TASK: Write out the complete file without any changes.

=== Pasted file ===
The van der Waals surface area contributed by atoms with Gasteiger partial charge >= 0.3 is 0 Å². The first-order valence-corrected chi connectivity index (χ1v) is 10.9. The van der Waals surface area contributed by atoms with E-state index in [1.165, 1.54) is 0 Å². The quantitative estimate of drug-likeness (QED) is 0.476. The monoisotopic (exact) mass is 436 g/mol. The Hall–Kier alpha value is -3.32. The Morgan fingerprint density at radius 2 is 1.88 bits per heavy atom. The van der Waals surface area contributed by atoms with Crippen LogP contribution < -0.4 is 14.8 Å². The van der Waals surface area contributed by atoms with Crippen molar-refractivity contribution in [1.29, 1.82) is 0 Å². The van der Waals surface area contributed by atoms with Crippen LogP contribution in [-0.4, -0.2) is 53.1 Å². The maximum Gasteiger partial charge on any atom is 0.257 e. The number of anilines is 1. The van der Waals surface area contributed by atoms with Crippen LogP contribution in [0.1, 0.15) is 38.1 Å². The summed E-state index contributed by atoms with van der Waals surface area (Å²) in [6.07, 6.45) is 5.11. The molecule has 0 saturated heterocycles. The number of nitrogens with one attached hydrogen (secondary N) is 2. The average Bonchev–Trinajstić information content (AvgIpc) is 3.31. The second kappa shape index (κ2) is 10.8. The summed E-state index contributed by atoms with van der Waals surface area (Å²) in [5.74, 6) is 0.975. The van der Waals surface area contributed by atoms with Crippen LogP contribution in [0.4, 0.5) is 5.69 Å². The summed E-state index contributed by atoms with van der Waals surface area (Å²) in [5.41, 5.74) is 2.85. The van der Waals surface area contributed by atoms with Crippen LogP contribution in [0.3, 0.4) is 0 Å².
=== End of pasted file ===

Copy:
The van der Waals surface area contributed by atoms with Gasteiger partial charge >= 0.3 is 0 Å². The first-order valence-corrected chi connectivity index (χ1v) is 10.9. The van der Waals surface area contributed by atoms with E-state index in [1.165, 1.54) is 0 Å². The quantitative estimate of drug-likeness (QED) is 0.476. The monoisotopic (exact) mass is 436 g/mol. The Hall–Kier alpha value is -3.32. The Morgan fingerprint density at radius 2 is 1.88 bits per heavy atom. The van der Waals surface area contributed by atoms with Crippen LogP contribution < -0.4 is 14.8 Å². The van der Waals surface area contributed by atoms with Crippen molar-refractivity contribution in [1.29, 1.82) is 0 Å². The van der Waals surface area contributed by atoms with Crippen LogP contribution in [-0.4, -0.2) is 53.1 Å². The maximum Gasteiger partial charge on any atom is 0.257 e. The number of anilines is 1. The van der Waals surface area contributed by atoms with Crippen LogP contribution in [0.1, 0.15) is 38.1 Å². The summed E-state index contributed by atoms with van der Waals surface area (Å²) in [6.07, 6.45) is 5.11. The molecule has 0 saturated heterocycles. The number of nitrogens with one attached hydrogen (secondary N) is 2. The average Bonchev–Trinajstić information content (AvgIpc) is 3.31. The second kappa shape index (κ2) is 10.8. The summed E-state index contributed by atoms with van der Waals surface area (Å²) in [5.74, 6) is 0.975. The van der Waals surface area contributed by atoms with Crippen LogP contribution in [0.4, 0.5) is 5.69 Å². The summed E-state index contributed by atoms with van der Waals surface area (Å²) in [5.41, 5.74) is 2.85. The van der Waals surface area contributed by atoms with Crippen LogP contribution in [0.3, 0.4) is 0 Å².